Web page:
Data will be collected from students enrolled in few Evangelical Bible colleges across the country such as Grace Bible College in New Delhi, SALTDC in Pipariya, SAIAACS in Bangalore, and COTR in Andhra Pradesh. To ensure participation from a broader sample of Christians besides students, the surveys will also be administered to various churches in certain urban cities such as Delhi Bible Fellowship (Gurgaon and Delhi branches), Assemblies of God in Bangalore, as well as, Christian friend circle via social network such as Facebook and email communication.
Demographic Questionnaire-gender, age, religious denomination affiliation, level of education (Graduate degree, Undergraduate degree, Diploma, High school pass, and Other), convert (Yes or No, if Yes the what religious belief did you hold prior to conversion), ethnicity, state of origin, mother tongue, and English fluency.ECR-RS was developed to assess Anxiety and Avoidance across four distinct relationships (mother, father, romantic partner, and friend). Beck and McDonald’s (2004) developed the AGI is a 28-item scale that assesses attachment across two dimensions: Anxiety and Avoidance. The Balanced Inventory of Desirable Responding(BIDR). The revised BIDR (Paulhus & Reid, 1991) is a 40 item that measures two dimensions of social desirability namely, Impression Management (BIDR-IM) and Self-Deceptive Enhancement (BIDR-SDE ). Explain these constructsThe Brief RCOPE is a shorter derivative of the RCOPE (see Pargament, Koenig & Perez, 2000) and has 14 items. The positive religious coping subscale (PRC) measures how connected one feels to God, secure attachment to God, and view of God as benevolent. The negative religious coping (NRC) covers conflictual relationship with God and others, spiritual tension and doubts (Pargament, Feuille, & Burdzy, 2011).
Attachment and religious
coping among South Asian
Grace V. Kallimel
Brief overview of India
Attachment to God
Attachment and overall
Gaps in literature
Attachment and religious
Overview of India
Population: 1,220,800,359 (Central Intelligence Agency, 2013)
Male-dominated society (hierarchical order)
…any form of behavior that results in a
person attempting or retaining
proximity to some other differentiated
and preferred individual, who is usually
conceived as stronger and/or wiser.
Although, it is most frequently and
intensely displayed by infants and
young children, it continues to be
manifested throughout life, especially
when distressed, ill, or afraid (p. 129).
Attachment to God
Secure attachment to parent would
lead to secure attachment with God.
God as safe haven/surrogate
Attachment and well-being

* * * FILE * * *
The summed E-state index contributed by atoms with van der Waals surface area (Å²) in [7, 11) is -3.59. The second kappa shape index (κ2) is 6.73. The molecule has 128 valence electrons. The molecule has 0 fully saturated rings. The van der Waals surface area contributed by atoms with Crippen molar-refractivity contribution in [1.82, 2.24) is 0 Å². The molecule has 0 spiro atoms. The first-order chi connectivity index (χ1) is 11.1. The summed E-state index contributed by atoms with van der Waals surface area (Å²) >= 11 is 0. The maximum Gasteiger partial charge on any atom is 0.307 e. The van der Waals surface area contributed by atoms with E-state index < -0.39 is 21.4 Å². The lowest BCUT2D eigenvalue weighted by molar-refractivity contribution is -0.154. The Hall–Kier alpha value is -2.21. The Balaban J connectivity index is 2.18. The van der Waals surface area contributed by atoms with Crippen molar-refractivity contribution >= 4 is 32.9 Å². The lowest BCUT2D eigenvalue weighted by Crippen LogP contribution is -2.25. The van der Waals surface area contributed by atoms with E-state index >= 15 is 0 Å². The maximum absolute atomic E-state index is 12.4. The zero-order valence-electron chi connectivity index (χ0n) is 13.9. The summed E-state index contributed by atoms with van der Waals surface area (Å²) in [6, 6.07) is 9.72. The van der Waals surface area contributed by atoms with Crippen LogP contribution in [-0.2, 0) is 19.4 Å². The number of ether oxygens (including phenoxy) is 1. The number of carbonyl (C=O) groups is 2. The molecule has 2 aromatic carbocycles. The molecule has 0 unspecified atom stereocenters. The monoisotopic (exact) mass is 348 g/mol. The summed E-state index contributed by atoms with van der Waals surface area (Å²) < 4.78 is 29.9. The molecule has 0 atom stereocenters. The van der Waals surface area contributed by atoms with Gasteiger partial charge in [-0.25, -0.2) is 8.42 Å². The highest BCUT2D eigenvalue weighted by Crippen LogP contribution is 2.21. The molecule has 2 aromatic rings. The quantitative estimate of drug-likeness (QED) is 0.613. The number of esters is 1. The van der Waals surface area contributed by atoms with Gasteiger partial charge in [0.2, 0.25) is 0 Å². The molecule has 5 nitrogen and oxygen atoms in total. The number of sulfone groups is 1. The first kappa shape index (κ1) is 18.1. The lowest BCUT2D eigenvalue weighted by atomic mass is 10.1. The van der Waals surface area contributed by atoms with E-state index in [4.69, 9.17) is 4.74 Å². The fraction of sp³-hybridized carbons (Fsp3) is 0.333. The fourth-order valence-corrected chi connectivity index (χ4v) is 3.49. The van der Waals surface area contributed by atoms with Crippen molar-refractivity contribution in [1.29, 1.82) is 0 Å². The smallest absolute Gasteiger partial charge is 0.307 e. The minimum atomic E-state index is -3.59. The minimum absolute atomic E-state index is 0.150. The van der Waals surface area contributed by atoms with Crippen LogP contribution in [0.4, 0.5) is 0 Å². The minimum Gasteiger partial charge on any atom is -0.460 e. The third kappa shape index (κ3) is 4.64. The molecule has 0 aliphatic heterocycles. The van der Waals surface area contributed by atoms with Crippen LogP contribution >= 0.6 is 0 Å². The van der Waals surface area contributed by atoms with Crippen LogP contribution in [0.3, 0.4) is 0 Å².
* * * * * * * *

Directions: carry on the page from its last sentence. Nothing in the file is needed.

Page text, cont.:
Anxiety attachment to God and others in
particular is positively correlated to
perceived stress and worry, whereas
secure attachment is linked with lower
stress (Bradshaw, 2010; Reiner et al.,
Correlation between attachment and
depression, self-esteem, physical health,
and trauma (e.g. Davis, Hook, &
Worthingon, 2008; Maltby, 2011;
Positive coping strategies
Benevolent view of God
Sense of meaning
Spiritual connectedness to God and
Negative coping strategies
Insecure attachment to God
See world as a dangerous place
Spiritual struggle or tension
Attachment to God and
Kirkpatrick & Rowatt (2004) saw a
positive correlation between secure
attachment to God and greater life
satisfaction, lower anxiety,
depression and physical ailments, in
contrast with anxious attachment to
God. Furthermore, secure
attachment to God has also been
negatively related to loneliness
among women (Kirkpatrick, Shillito,
& Kellas, 1999).
Gap in literature
Limited studies on the link between attachment and
No empirical study on an Indian Christian
Attachment is universal but culture impacts the way
it develops and how it is defined.
Hypothesis 1. Secure parental attachment will be positively
correlated with secure attachment to God in a Christian Indian
sample after controlling for response bias.
Hypothesis 2. Anxioustachment to parent is positively
correlated with anxious attachment to God in a Christian
Indian sample after controlling for response bias.
Hypothesis 3. Avoidant attachment to parent is positively
correlated with avoidant attachment to God in a Christian
Indian sample after controlling for response bias.
Hypothesis 4. Secure attachment to God predicts greater use of
positive religious coping strategies.
Hypothesis 6. Insecure and avoidant attachment predicts
greater use of negative religious coping strategies.
Christians (Bible College
students & Church members)
Experiences in Close Relationships-Relationship
Attachment to God Inventory
The Balanced Inventory of Desirable Responding